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“You think EM is a shadow because it shows up here in the world of our human concerns? I understand we have different opinions when it comes to EM and Plato’s cave. You analyze my other statements with a microscope but you seem to over generalize this. Is this because you still insist on dismissing my theory? You still keep trying to refute my EM theory without actually knowing the details of the theory itself. Following from your reasoning on the EM being a shadow in the cave; we could say that the intellect, mind, spirit, and soul are in the world of human concerns too, so does this mean they are shadows also?”


I mean that EM, as all fields of force are, is a mathamatical model, an imagination, except when it shows up here, or there. When it shows up, it shows up as a conceptualized thing, just as a chair has this urging reality, based on what we grew into socially. It’s being offered as the natural-scientific object so-and-such to be used in such-and-so a fashion.



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“The ‘natural world’ is just code for true”? Um, not for me, isn’t the natural world different for each person who experiences it? Just like the moon, we don’t have one moon we have billions, so the same for ‘natural world’; it is a phrase too and not just one word so we have multiplied the ‘difficulties’. You think it is a confused understanding that people refer to the things of nature as being of the ‘natural world’? So we need mathematical models in order to know what a chair is and touch it? I am not denying the importance of math but just modern models.”

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We should take it as a possibility that Plato or ancient people might have known about the EM field despite our own knowledge because these people were obviously brilliant.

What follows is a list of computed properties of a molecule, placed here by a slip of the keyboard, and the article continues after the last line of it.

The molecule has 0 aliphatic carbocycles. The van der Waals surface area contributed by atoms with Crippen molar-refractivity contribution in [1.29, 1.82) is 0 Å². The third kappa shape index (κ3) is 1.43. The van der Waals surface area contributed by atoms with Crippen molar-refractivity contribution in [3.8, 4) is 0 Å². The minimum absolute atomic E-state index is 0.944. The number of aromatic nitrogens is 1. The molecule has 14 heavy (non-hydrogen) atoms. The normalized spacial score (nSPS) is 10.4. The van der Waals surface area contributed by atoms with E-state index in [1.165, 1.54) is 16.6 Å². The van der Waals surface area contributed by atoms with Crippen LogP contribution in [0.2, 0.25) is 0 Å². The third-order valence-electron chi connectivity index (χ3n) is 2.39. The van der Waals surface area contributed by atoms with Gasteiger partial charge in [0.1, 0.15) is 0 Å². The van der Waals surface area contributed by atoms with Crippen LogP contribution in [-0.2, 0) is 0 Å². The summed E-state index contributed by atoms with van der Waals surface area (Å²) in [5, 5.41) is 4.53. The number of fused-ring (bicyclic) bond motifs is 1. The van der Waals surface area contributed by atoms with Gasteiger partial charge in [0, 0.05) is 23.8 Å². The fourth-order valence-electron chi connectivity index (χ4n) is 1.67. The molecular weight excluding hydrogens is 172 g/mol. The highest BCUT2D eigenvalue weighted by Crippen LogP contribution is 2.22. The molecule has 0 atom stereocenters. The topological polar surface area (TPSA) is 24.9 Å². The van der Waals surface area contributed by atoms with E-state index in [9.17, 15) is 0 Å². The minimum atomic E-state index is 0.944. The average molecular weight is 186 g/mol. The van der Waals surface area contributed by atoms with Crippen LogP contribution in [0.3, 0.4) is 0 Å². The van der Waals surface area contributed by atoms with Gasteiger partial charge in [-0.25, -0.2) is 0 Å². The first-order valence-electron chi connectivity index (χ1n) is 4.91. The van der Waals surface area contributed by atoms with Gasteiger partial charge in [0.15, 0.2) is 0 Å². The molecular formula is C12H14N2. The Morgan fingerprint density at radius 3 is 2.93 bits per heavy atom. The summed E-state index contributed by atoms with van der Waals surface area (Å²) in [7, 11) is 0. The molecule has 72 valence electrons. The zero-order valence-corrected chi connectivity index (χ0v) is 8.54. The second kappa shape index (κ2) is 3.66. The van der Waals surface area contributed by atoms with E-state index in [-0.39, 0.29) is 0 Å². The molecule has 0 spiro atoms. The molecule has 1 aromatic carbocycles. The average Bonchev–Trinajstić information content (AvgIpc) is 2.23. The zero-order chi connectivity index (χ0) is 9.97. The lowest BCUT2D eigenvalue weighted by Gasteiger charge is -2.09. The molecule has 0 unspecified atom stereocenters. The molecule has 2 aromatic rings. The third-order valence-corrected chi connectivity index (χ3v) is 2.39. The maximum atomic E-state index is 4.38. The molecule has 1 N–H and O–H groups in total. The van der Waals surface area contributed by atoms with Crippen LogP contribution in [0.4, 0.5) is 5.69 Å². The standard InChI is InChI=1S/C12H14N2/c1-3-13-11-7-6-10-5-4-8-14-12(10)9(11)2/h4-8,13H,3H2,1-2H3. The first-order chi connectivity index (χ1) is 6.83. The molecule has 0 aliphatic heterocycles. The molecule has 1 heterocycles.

I think this ‘possibility’ rests on a inadequate understanding of EM fields, and the way the math is used to propose them as objects. We would either need to look more closely at what the people who deal with such fields of force really are doing, or to treat EM field as a matter of real human experience. We would want to speak of what we really encounter, a microwave oven, not some vague generality posited as a pure x, ie, as an idea or universal. The objects would then turn out to be part of the world of our concerns, yea, like chairs.

Plato knew nothing of this universal. And the way he would have taken up the things we subsume under it seem likely to have been taken up with an accordingly different orientation. And not knowing of that general method of manipulating these things, ie, with the mathematical conception, is just one cause of the divergence with respect to these affairs.


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It has been a few thousand years and their ideas are still being discussed. Also they cared more deeply about the invisible unseen world than they did about the world that is ever changing.


This ‘unseen’ I believe is not chiefly concerned with such things as occur bodily, in the state of the things about us. The ‘unseen’ is the truth, but scientific nature is a formal construct, not the kind of entity Plato had in mind with his theory of ideas. His was a theory, a formal construct, about real entities, eidoi.